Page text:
Sunday, May 8, 2016

Los Angeles County Bans Solitary Confinement of Juveniles

This past Tuesday, May 4, the Los Angeles County Board of Supervisors approved a measure that improves the quality and integrity of our juvenile criminal justice system by banning the use of solitary confinement in the County’s juvenile detention facilities.The motion was passed with unanimous support. The interim Chief of Probation, Cal Remington, called the new measure not just a change in policy, but a change in culture.

Studies have shown that solitary confinement is not only an ineffective means of punishment, but it also creates a high risk of physical and psychological harm to those so incarcerated. Youth in solitary confinement have higher rates of suicide; some studies indicate that as many as 50 percent of youth who commit suicide while incarcerated were in solitary confinement at the time of death. 

Because juveniles’ brains are still developing, the negative psychological impact of solitary confinement on juveniles is particularly pernicious. Teenage minds, especially those of juveniles in the justice system who have already been subject to unusually high stress, are less equipped to cope with trauma. Solitary confinement has been shown to only exacerbate juvenile mental health issues, creating a vicious cycle of negative conduct.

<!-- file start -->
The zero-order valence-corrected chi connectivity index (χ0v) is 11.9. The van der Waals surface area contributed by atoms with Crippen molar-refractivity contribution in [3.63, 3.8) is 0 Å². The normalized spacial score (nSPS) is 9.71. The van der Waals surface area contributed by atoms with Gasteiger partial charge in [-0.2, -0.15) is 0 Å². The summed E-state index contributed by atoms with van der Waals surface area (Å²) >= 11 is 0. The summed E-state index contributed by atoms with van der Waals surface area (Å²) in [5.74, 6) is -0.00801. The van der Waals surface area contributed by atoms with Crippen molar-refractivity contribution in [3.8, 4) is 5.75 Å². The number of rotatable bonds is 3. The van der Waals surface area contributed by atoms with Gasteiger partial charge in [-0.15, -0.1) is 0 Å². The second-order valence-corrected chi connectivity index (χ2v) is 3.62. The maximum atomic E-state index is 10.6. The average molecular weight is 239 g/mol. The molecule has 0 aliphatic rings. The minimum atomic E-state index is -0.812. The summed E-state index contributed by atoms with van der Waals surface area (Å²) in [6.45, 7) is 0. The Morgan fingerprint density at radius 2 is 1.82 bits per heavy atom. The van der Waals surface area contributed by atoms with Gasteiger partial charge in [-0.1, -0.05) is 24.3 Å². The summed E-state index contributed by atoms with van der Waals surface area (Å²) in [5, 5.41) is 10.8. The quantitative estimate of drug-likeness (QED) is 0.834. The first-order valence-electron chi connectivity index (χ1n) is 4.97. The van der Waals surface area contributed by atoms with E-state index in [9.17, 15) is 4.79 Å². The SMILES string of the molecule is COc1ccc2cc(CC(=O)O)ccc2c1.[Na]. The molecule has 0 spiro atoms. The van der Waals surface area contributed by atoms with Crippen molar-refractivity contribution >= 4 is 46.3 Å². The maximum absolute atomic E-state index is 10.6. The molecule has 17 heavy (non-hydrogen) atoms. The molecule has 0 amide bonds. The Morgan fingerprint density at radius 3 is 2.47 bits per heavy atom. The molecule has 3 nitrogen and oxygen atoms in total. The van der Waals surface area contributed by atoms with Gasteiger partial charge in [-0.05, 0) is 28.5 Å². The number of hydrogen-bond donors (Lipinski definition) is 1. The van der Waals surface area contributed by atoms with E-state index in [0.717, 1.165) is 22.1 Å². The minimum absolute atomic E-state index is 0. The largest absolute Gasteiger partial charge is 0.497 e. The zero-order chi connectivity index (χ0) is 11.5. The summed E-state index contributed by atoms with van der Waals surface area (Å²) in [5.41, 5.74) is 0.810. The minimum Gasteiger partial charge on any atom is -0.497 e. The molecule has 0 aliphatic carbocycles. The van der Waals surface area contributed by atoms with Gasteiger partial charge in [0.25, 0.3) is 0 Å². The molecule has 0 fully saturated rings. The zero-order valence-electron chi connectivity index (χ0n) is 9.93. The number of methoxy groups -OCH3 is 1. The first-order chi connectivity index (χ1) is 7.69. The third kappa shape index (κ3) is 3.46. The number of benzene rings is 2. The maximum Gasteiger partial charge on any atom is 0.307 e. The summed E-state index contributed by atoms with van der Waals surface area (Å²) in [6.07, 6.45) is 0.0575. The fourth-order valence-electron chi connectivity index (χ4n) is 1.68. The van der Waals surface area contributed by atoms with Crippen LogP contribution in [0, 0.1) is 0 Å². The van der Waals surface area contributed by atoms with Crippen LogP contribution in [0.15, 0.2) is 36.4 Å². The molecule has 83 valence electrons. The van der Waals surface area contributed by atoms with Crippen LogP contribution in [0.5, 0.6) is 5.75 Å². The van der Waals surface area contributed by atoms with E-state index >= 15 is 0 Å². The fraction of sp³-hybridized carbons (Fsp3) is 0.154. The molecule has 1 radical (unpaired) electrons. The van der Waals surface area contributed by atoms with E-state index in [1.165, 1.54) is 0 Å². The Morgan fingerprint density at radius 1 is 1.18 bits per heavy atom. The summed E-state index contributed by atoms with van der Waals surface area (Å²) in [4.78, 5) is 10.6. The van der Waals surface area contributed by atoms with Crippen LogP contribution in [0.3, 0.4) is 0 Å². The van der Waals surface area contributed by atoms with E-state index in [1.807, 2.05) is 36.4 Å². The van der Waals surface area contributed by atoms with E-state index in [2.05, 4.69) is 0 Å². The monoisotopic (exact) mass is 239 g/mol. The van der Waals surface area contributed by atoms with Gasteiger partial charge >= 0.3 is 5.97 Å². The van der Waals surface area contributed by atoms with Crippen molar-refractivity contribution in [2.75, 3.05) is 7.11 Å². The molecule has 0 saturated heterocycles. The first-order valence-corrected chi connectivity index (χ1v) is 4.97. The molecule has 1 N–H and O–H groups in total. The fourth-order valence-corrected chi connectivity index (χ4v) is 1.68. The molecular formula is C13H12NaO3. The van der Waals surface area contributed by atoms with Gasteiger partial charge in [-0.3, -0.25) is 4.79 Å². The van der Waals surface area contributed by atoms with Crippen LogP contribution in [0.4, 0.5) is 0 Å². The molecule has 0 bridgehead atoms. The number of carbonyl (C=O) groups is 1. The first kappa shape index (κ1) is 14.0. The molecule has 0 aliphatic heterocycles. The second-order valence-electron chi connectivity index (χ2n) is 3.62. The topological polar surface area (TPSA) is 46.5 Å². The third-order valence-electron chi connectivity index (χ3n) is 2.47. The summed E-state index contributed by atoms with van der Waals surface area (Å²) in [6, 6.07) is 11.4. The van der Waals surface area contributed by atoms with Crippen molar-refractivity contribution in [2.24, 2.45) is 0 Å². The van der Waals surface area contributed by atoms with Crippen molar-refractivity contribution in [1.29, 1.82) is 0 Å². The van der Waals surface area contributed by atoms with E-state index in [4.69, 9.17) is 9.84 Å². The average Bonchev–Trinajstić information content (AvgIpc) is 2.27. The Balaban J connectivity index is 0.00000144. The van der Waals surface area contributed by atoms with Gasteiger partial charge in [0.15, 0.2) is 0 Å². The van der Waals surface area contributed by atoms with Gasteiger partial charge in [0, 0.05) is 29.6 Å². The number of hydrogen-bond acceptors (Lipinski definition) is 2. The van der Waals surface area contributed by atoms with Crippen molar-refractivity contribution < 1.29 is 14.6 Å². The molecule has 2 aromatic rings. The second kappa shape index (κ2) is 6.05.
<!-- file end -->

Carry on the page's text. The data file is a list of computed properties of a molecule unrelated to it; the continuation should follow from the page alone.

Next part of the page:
Los Angeles County has one of the largest juvenile justice systems in the United States. Close to 1200 youth are housed in its detention facilities. The ban on solitary confinement only applies to juveniles in Los Angeles County and is not a change in state law. However, other counties or the state itself could follow LA County’s direction and implement a similar order.

The new rule does not completely ban the use of solitary confinement, but severely restricts its application to very limited circumstances: when a youth poses a serious risk to his or her self and others, he or she can be separated for a short period of time.

According to reports, the new rule is to be implemented by September 2016. Changes, however, are expected to begin in some facilities this month.

Katie Walsh is an attorney in Orange County, California. Attorney Walsh concentrates her law practice on juvenile defense, criminal defense, and victim’s rights.

Contact the Law Offices of Katie Walsh online or at 714-619-9355.

No comments:

Post a Comment